- League games will continue to be played up to 21 points over the best of three games for this season, it was decided at York and District Table Tennis Association's annual meeting.
- The Clan lost the opening game of the best of three set 70-58.
the best part of
- Most of: it took them the best part of 10 yearsMore example sentences
- Total mileage, probably the best part of 1000 miles plus all the interim travelling.
- With the first of them opening in early January, they will have been flowering for the best part of two months.
- At one end of this area, a massive building project has been underway for the best part of 20 years.
- An expression of hope for someone’s future happiness or welfare: we sent our best wishes for a speedy recoveryMore example sentences
best wishes, regards, kind/kindest regards, greetings, compliments, felicitations, respects;love
- Congratulations and best wishes for future happiness to all concerned.
- But leaving aside esoteric question of etiquette all best wishes for future happiness!
- The entire FAS team and the community send her best wishes for her future happiness.
- 10.1Written at the end of a letter: Best wishes, CeliaMore example sentences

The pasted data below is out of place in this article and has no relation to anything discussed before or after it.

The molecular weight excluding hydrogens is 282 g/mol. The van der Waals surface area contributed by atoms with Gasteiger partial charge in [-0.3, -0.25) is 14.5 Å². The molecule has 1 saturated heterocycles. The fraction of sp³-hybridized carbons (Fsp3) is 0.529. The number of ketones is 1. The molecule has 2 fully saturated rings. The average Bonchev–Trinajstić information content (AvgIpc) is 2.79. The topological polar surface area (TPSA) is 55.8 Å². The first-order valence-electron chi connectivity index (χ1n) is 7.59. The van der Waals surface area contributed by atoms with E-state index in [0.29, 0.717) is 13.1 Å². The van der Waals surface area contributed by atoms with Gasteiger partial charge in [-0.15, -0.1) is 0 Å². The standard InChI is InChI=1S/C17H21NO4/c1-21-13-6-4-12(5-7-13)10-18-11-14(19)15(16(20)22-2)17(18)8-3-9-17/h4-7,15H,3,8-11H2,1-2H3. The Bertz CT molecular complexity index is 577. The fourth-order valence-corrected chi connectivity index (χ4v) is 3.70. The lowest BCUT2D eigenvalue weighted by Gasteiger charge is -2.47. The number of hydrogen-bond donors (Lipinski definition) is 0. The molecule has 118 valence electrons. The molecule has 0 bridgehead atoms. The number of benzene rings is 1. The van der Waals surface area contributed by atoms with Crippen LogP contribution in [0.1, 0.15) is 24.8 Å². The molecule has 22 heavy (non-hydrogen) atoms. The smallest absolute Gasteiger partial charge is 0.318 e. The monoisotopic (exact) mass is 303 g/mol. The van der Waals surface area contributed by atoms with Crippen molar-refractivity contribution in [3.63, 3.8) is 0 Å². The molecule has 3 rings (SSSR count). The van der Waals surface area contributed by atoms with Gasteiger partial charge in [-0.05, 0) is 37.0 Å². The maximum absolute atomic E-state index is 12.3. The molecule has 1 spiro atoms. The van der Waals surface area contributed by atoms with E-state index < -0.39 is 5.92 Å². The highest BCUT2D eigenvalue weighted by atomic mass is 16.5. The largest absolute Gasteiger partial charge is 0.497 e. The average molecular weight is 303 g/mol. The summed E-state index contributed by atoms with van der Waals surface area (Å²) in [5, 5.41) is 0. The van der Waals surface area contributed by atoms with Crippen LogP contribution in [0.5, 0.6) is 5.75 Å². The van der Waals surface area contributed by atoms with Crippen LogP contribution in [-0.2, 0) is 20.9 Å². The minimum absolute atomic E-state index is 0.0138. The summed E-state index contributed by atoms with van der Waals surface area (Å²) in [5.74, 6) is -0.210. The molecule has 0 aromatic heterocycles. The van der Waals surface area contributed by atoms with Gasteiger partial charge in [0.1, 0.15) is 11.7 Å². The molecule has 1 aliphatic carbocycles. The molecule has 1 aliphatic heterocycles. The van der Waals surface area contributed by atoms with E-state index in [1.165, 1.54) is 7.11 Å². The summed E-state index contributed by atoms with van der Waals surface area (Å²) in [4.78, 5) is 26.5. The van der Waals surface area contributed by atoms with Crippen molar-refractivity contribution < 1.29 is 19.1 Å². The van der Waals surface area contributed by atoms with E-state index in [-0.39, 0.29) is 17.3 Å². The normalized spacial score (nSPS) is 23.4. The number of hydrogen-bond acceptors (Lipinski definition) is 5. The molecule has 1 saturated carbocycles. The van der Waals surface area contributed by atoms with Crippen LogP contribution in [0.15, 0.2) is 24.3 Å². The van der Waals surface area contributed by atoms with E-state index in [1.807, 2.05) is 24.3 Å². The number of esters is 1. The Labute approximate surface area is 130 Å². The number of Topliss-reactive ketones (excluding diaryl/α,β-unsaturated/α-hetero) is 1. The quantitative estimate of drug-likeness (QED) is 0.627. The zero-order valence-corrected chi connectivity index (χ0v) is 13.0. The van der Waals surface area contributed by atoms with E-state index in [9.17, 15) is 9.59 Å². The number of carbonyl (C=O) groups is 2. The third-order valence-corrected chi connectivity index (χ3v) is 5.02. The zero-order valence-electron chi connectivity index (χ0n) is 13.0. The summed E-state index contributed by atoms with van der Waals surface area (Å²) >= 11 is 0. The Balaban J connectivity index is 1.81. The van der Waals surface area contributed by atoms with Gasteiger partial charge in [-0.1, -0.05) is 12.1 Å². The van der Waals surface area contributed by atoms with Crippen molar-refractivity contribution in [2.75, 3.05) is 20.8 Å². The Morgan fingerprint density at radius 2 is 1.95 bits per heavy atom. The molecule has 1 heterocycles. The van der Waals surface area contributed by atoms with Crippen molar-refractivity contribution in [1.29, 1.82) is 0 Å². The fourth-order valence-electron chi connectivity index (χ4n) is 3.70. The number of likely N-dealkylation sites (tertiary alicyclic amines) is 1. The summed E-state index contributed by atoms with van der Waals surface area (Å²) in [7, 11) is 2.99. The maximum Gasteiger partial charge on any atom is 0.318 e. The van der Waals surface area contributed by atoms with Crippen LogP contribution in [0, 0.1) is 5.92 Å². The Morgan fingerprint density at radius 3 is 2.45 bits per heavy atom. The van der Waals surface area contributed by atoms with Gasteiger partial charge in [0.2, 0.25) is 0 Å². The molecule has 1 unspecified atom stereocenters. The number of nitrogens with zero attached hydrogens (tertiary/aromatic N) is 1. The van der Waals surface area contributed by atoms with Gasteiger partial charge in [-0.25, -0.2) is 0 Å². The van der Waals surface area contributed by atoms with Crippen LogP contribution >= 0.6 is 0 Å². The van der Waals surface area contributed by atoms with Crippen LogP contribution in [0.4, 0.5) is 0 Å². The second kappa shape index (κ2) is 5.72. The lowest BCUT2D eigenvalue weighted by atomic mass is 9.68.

- Keep up in your studies, and try not to let this affect you. Best wishes to you, Darren.
- You can suffer agonies of rejection when you sign off with ‘Love’, only to receive ‘Best wishes’ in return.
- I look forward to hearing from you. Best wishes, George.
one's best years
- The most vigorous and productive period of one’s life; one’s prime: he had spent the best years of his life working at the stablesMore example sentences
- The children lost their best years for obtaining a good education and for developing other skills and also had a difficult time when, eventually, they had to retire from their sport.
- They work their best years with fierce determination - professional, savvy and keeping their beautifully made-up eyes on the bottom line and the final exit.
- Progress would dry up as creative minds wasted their best years in uncreative apprenticeships, under the sour scrutiny of their elders.
do (or try) one's best
- Do all one can: Ruth did her best to reassure herMore example sentences
do one's utmost, try one's hardest, make every effort, do all one can, give one's allinformalbend over backwards, do one's damnedest, go all out, pull out all the stops, bust a gut, break one's neck, move heaven and earth, bring one's A game, play one's A game
- I have always been a great believer in trying your best to get into good positions in sport.
- You're trying your best to create, in front of the camera, some approximation of the real world.
- You also drive under pressure all day trying your best to keep your bus on time.
get the best of
- Overcome (someone): his drinking got the best of him and he was firedMore example sentences
- However, we never really got the best of the old building.
- However, on the afternoon of their 10th anniversary, curiosity got the best of her and she lifted the lid and peeked inside.
- I honestly believe that the president got the best of him by simply doing the opposite of whatever he recommended.
had best do something
- Find it most sensible or well advised to do the thing mentioned: I’d best be goingMore example sentences